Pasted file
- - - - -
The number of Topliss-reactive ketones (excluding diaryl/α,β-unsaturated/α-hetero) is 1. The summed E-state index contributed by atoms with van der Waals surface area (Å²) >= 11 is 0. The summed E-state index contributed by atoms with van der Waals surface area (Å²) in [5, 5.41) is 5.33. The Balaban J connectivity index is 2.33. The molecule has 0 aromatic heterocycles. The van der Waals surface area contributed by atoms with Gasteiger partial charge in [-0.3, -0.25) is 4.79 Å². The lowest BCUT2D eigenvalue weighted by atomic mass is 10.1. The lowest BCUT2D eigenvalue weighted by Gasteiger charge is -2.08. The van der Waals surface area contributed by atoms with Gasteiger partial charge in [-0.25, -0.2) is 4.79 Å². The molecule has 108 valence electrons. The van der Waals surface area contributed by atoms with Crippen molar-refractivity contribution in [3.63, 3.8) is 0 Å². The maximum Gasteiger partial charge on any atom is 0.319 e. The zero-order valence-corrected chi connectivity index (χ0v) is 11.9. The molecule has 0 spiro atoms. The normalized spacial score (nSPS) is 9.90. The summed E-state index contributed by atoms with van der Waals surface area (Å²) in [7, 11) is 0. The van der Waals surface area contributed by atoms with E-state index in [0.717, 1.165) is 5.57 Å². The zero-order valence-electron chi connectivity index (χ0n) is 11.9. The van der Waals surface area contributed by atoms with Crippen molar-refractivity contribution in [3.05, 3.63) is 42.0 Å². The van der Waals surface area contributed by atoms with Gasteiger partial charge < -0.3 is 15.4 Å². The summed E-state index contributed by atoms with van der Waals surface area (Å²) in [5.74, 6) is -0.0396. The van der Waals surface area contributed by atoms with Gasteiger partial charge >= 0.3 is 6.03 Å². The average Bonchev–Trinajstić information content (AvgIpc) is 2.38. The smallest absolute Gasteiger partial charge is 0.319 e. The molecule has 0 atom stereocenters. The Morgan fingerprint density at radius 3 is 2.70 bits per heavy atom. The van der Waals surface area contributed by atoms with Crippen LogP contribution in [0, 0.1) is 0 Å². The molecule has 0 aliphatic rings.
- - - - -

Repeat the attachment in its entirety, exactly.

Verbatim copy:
The number of Topliss-reactive ketones (excluding diaryl/α,β-unsaturated/α-hetero) is 1. The summed E-state index contributed by atoms with van der Waals surface area (Å²) >= 11 is 0. The summed E-state index contributed by atoms with van der Waals surface area (Å²) in [5, 5.41) is 5.33. The Balaban J connectivity index is 2.33. The molecule has 0 aromatic heterocycles. The van der Waals surface area contributed by atoms with Gasteiger partial charge in [-0.3, -0.25) is 4.79 Å². The lowest BCUT2D eigenvalue weighted by atomic mass is 10.1. The lowest BCUT2D eigenvalue weighted by Gasteiger charge is -2.08. The van der Waals surface area contributed by atoms with Gasteiger partial charge in [-0.25, -0.2) is 4.79 Å². The molecule has 108 valence electrons. The van der Waals surface area contributed by atoms with Crippen molar-refractivity contribution in [3.63, 3.8) is 0 Å². The maximum Gasteiger partial charge on any atom is 0.319 e. The zero-order valence-corrected chi connectivity index (χ0v) is 11.9. The molecule has 0 spiro atoms. The normalized spacial score (nSPS) is 9.90. The summed E-state index contributed by atoms with van der Waals surface area (Å²) in [7, 11) is 0. The van der Waals surface area contributed by atoms with E-state index in [0.717, 1.165) is 5.57 Å². The zero-order valence-electron chi connectivity index (χ0n) is 11.9. The van der Waals surface area contributed by atoms with Crippen molar-refractivity contribution in [3.05, 3.63) is 42.0 Å². The van der Waals surface area contributed by atoms with Gasteiger partial charge < -0.3 is 15.4 Å². The summed E-state index contributed by atoms with van der Waals surface area (Å²) in [5.74, 6) is -0.0396. The van der Waals surface area contributed by atoms with Gasteiger partial charge >= 0.3 is 6.03 Å². The average Bonchev–Trinajstić information content (AvgIpc) is 2.38. The smallest absolute Gasteiger partial charge is 0.319 e. The molecule has 0 atom stereocenters. The Morgan fingerprint density at radius 3 is 2.70 bits per heavy atom. The van der Waals surface area contributed by atoms with Crippen LogP contribution in [0, 0.1) is 0 Å². The molecule has 0 aliphatic rings.